Movies Catholics Should Watch: Tokyo Godfathers

January 2, 2012

Tokyo Godfathers, directed by Satoshi Kon

Now this isn’t your typical Christmas movie.  (At least, insofar as the “typical” Christmas movie takes you into the lives of the homeless in Japan.)  Three Tokyo “bums” — Gin, a middle-aged alcoholic; Hana, a born-again Christian and a former drag queen; and Miyuki, a teenage runaway — find an abandoned baby on Christmas Eve and set out to find the baby’s parents.  As they witness kidnappings, double-crossings, and attempted suicides, each of the protagonists’ histories is revealed.

There is a realistic roughness to each one of the protagonists; it seems as if there is always something for which we can condemn them.  Indeed, the film soon makes clear that no one is blameless (except perhaps the abandoned baby).  Yet Gin, Hana, and Miyuki each have their moment to redeem themselves, and it is at these moments that they become most beloved to the audience.

Three essential themes emerge to the discriminating Catholic viewer.  First, each one of us is a person with a story;  no one can ever be considered “trash” or less than human.  Even though the protagonists are homeless and “useless” to society, they all have a back-story to why they are in their current state of life.

Second, everyone has a family, and family is essential to who we are.  Though Gin, Hana, Miyuki abandoned their families, some seemingly supernatural force brought them back together.  Moreover, the three protagonists form a sort of surrogate family of their own, and despite the fact they despise each other at times, they care deeply for each other.  The bonds of family — whether biological or not — are near-impossible to sever.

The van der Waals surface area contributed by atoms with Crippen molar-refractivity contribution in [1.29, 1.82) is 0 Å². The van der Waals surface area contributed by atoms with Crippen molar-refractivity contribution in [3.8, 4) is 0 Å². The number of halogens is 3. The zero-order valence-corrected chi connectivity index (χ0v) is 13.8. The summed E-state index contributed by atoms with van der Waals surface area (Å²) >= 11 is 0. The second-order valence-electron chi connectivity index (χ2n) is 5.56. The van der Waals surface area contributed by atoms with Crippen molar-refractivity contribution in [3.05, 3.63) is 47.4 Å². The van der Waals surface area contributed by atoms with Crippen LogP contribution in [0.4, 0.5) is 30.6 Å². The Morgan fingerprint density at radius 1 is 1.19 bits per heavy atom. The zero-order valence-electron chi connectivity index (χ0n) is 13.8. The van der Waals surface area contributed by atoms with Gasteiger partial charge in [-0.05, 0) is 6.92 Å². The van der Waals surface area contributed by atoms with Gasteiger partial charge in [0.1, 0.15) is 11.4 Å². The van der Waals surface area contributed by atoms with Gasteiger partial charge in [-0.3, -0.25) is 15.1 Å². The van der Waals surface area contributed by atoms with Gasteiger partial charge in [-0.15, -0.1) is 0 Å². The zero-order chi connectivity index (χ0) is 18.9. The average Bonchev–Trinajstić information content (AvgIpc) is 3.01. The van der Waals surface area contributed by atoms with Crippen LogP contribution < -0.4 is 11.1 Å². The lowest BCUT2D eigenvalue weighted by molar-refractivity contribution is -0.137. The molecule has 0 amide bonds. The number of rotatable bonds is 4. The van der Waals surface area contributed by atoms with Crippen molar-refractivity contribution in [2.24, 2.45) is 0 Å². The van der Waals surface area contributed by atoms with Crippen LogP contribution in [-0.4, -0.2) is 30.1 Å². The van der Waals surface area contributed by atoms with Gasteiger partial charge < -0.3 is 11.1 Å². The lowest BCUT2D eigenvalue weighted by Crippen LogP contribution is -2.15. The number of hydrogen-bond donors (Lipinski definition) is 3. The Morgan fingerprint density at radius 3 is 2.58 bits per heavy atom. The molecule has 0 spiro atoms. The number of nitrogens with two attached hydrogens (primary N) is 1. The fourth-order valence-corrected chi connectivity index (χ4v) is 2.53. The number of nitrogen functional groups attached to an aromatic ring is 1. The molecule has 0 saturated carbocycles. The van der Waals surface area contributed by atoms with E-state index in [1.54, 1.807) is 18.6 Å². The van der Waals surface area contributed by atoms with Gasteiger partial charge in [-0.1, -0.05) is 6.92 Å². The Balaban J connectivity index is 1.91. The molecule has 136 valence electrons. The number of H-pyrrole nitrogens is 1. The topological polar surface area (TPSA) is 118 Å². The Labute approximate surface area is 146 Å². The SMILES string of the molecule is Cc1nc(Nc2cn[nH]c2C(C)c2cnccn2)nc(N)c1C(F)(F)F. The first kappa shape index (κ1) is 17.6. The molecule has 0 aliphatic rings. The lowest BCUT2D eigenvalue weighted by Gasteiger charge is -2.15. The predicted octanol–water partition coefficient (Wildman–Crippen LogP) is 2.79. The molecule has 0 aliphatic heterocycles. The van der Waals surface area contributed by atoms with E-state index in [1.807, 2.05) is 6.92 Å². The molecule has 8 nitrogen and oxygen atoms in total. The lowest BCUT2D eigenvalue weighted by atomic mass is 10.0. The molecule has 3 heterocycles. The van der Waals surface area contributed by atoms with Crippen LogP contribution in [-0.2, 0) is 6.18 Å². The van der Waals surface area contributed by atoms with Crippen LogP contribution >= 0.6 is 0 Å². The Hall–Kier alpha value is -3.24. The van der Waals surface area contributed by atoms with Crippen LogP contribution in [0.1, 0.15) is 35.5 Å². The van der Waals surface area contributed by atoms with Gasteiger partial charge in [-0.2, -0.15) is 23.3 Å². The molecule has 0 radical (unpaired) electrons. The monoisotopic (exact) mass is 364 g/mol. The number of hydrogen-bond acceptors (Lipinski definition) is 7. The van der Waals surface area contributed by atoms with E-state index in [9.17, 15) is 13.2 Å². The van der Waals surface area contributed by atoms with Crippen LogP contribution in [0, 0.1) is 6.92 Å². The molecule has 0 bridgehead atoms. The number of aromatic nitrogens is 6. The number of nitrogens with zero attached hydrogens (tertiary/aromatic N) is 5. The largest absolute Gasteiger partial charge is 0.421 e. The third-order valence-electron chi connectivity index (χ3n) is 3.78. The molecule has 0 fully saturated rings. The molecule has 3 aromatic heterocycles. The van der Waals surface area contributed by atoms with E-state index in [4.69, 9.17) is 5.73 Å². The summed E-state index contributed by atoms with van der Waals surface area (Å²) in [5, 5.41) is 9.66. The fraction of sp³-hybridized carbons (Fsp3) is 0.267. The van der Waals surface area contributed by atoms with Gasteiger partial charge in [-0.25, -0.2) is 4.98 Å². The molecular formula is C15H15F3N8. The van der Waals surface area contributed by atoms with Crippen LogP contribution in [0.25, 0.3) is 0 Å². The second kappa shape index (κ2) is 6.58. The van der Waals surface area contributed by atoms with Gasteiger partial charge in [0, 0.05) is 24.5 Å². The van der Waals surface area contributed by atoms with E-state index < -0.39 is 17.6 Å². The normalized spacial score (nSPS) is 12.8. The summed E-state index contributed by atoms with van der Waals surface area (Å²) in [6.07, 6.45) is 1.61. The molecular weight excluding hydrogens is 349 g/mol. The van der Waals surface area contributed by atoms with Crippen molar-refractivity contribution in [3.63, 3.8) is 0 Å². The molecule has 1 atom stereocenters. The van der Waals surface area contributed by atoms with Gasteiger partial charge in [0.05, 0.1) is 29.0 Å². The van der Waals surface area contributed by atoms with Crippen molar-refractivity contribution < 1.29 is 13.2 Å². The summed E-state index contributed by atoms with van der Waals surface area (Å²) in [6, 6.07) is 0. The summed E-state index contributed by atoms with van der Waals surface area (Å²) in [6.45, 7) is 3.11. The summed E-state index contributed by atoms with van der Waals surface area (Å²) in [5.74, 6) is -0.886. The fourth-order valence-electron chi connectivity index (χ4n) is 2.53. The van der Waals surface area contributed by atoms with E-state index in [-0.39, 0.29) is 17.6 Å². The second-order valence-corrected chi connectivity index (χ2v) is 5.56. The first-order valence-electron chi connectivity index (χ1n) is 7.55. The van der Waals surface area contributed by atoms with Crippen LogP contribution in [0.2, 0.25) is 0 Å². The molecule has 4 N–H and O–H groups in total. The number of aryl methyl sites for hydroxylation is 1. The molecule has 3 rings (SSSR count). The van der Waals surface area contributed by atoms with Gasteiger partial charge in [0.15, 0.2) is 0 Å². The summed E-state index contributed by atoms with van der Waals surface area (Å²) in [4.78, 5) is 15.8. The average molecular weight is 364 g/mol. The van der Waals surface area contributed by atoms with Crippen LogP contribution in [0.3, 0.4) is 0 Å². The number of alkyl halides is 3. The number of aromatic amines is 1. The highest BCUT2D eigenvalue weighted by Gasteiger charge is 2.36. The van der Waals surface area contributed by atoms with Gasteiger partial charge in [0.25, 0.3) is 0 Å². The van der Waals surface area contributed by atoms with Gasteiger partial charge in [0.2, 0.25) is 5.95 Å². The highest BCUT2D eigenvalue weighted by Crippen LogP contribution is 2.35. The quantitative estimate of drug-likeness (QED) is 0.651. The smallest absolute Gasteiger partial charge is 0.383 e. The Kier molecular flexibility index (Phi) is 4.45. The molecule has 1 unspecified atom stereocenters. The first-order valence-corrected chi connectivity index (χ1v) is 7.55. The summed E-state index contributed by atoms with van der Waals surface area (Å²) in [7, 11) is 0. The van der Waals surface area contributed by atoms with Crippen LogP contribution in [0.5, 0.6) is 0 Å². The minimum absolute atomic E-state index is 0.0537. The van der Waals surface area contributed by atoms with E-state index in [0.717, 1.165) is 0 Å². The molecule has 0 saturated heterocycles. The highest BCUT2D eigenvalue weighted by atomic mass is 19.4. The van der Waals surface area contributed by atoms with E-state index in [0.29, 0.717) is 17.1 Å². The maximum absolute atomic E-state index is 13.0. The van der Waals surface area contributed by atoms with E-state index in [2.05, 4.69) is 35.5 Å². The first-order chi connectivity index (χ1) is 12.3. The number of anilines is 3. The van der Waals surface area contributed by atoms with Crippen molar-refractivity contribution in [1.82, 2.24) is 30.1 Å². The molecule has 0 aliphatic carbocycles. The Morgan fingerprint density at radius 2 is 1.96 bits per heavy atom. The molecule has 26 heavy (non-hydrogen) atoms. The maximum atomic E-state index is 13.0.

The third and final theme of Tokyo Godfathers is the little miracles in our lives that we call coincidences.  Coincidence follows coincidence after Gin, Hana, and Miyuki discover the baby — they are led back to their families, gain flashes of insight about themselves, and even have their lives saved.  Indeed, one might say that “coincidences” are proof that a higher plan is guiding us; nothing ever happens without reason.

This isn’t your typical Christmas movie, but that doesn’t mean you shouldn’t watch it.  Add it to your to-watch list for next Christmas season…or as early as now, for that matter.

In short…

Content:  Narrative that relies heavily on flashbacks.  There are plenty of twists that keep you on your toes, and the flashbacks progressively humanize the protagonists throughout the film.
Style:  True to form, Satoshi Kon (director of the anime films
Millennium Actress and Paprika) makes you scratch your head as you wonder if you’ve missed something.  However, Tokyo Godfathers wraps up much more cleanly than Millennium Actress and Paprika.
Catholic:  A subtle analysis of the human condition that places emphasis on the dignity of every person and on the family.  Very Catholic indeed, if not outwardly so.

Overall:  3 out of 4 stars

Does Christ live only in the hearts of the poor?

July 8, 2011

So because of my horrid hour-long commute to and from downtown Los Angeles for my summer job, I’ve been able to tune into the radio news a lot more.  I’ve been particularly intrigued by the debt limit talks — not just because I’m feeding my new interest in economics, but mainly because I’m fascinated by Obama’s antagonization and even demonization of the rich.

Skip to 1:40 to get to what I’m talking about.